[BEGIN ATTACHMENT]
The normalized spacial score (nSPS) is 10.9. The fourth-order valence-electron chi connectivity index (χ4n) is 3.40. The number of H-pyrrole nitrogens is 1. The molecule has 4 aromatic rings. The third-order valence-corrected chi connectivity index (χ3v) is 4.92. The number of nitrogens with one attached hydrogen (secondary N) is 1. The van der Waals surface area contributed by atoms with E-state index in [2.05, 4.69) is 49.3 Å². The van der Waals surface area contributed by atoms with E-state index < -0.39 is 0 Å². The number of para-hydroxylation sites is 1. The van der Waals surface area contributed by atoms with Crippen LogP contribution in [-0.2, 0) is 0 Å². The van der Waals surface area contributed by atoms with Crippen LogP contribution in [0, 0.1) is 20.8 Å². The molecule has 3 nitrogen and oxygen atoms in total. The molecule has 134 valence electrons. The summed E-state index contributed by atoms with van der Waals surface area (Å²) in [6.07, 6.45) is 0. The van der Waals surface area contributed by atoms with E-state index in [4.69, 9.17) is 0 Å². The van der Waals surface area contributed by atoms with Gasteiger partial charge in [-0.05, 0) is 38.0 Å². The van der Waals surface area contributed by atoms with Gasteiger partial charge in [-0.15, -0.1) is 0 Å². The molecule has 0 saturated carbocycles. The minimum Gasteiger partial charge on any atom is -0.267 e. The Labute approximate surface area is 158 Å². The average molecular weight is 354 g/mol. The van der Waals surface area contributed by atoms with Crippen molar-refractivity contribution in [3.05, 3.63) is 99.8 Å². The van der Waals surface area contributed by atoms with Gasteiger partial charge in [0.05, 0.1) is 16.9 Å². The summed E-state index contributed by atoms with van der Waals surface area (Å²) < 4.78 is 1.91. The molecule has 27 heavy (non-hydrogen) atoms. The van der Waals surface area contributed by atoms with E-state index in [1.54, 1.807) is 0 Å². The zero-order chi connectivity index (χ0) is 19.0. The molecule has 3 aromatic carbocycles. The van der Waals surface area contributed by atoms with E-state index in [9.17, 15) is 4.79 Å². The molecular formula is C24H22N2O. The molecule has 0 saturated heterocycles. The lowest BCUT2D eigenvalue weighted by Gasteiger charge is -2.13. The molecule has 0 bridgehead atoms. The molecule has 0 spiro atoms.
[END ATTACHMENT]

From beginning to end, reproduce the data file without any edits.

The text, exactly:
The normalized spacial score (nSPS) is 10.9. The fourth-order valence-electron chi connectivity index (χ4n) is 3.40. The number of H-pyrrole nitrogens is 1. The molecule has 4 aromatic rings. The third-order valence-corrected chi connectivity index (χ3v) is 4.92. The number of nitrogens with one attached hydrogen (secondary N) is 1. The van der Waals surface area contributed by atoms with E-state index in [2.05, 4.69) is 49.3 Å². The van der Waals surface area contributed by atoms with E-state index < -0.39 is 0 Å². The number of para-hydroxylation sites is 1. The van der Waals surface area contributed by atoms with Crippen LogP contribution in [-0.2, 0) is 0 Å². The van der Waals surface area contributed by atoms with Crippen LogP contribution in [0, 0.1) is 20.8 Å². The molecule has 3 nitrogen and oxygen atoms in total. The molecule has 134 valence electrons. The summed E-state index contributed by atoms with van der Waals surface area (Å²) in [6.07, 6.45) is 0. The van der Waals surface area contributed by atoms with E-state index in [4.69, 9.17) is 0 Å². The van der Waals surface area contributed by atoms with Gasteiger partial charge in [-0.05, 0) is 38.0 Å². The van der Waals surface area contributed by atoms with Gasteiger partial charge in [-0.15, -0.1) is 0 Å². The molecule has 0 saturated carbocycles. The minimum Gasteiger partial charge on any atom is -0.267 e. The Labute approximate surface area is 158 Å². The average molecular weight is 354 g/mol. The van der Waals surface area contributed by atoms with Crippen molar-refractivity contribution in [3.05, 3.63) is 99.8 Å². The van der Waals surface area contributed by atoms with Gasteiger partial charge in [0.05, 0.1) is 16.9 Å². The summed E-state index contributed by atoms with van der Waals surface area (Å²) < 4.78 is 1.91. The molecule has 27 heavy (non-hydrogen) atoms. The van der Waals surface area contributed by atoms with E-state index in [1.54, 1.807) is 0 Å². The zero-order chi connectivity index (χ0) is 19.0. The molecule has 3 aromatic carbocycles. The van der Waals surface area contributed by atoms with E-state index in [9.17, 15) is 4.79 Å². The molecular formula is C24H22N2O. The molecule has 0 saturated heterocycles. The lowest BCUT2D eigenvalue weighted by Gasteiger charge is -2.13. The molecule has 0 bridgehead atoms. The molecule has 0 spiro atoms.